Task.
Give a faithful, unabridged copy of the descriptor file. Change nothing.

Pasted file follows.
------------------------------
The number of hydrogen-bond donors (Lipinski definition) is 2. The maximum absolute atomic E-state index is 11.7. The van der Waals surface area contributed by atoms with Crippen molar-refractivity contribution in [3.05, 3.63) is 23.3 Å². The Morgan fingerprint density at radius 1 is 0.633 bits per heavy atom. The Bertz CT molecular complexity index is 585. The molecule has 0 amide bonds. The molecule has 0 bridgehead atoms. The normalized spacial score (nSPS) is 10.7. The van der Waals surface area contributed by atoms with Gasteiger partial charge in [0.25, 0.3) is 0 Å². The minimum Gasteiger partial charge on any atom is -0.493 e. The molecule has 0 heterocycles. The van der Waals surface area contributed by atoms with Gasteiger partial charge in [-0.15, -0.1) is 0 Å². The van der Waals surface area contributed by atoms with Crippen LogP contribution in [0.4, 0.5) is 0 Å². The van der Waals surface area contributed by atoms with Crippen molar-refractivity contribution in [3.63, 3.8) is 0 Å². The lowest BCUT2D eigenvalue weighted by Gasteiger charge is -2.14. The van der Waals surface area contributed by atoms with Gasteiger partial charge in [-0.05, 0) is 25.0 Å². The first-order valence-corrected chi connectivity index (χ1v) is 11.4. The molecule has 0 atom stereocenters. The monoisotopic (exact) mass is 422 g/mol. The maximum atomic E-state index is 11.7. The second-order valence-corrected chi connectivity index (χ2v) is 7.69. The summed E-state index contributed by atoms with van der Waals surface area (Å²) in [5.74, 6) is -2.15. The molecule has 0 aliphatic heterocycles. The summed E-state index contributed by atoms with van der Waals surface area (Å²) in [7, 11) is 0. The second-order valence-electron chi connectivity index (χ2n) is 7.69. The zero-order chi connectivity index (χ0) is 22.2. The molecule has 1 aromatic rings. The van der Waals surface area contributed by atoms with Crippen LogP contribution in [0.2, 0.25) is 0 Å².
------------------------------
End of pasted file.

The number of hydrogen-bond donors (Lipinski definition) is 2. The maximum absolute atomic E-state index is 11.7. The van der Waals surface area contributed by atoms with Crippen molar-refractivity contribution in [3.05, 3.63) is 23.3 Å². The Morgan fingerprint density at radius 1 is 0.633 bits per heavy atom. The Bertz CT molecular complexity index is 585. The molecule has 0 amide bonds. The molecule has 0 bridgehead atoms. The normalized spacial score (nSPS) is 10.7. The van der Waals surface area contributed by atoms with Gasteiger partial charge in [0.25, 0.3) is 0 Å². The minimum Gasteiger partial charge on any atom is -0.493 e. The molecule has 0 heterocycles. The van der Waals surface area contributed by atoms with Gasteiger partial charge in [-0.15, -0.1) is 0 Å². The van der Waals surface area contributed by atoms with Crippen LogP contribution in [0.4, 0.5) is 0 Å². The van der Waals surface area contributed by atoms with Crippen molar-refractivity contribution in [3.63, 3.8) is 0 Å². The lowest BCUT2D eigenvalue weighted by Gasteiger charge is -2.14. The van der Waals surface area contributed by atoms with Gasteiger partial charge in [-0.05, 0) is 25.0 Å². The first-order valence-corrected chi connectivity index (χ1v) is 11.4. The molecule has 0 atom stereocenters. The monoisotopic (exact) mass is 422 g/mol. The maximum atomic E-state index is 11.7. The second-order valence-corrected chi connectivity index (χ2v) is 7.69. The summed E-state index contributed by atoms with van der Waals surface area (Å²) in [5.74, 6) is -2.15. The molecule has 0 aliphatic heterocycles. The summed E-state index contributed by atoms with van der Waals surface area (Å²) in [7, 11) is 0. The second-order valence-electron chi connectivity index (χ2n) is 7.69. The zero-order chi connectivity index (χ0) is 22.2. The molecule has 1 aromatic rings. The van der Waals surface area contributed by atoms with Crippen LogP contribution in [0.2, 0.25) is 0 Å².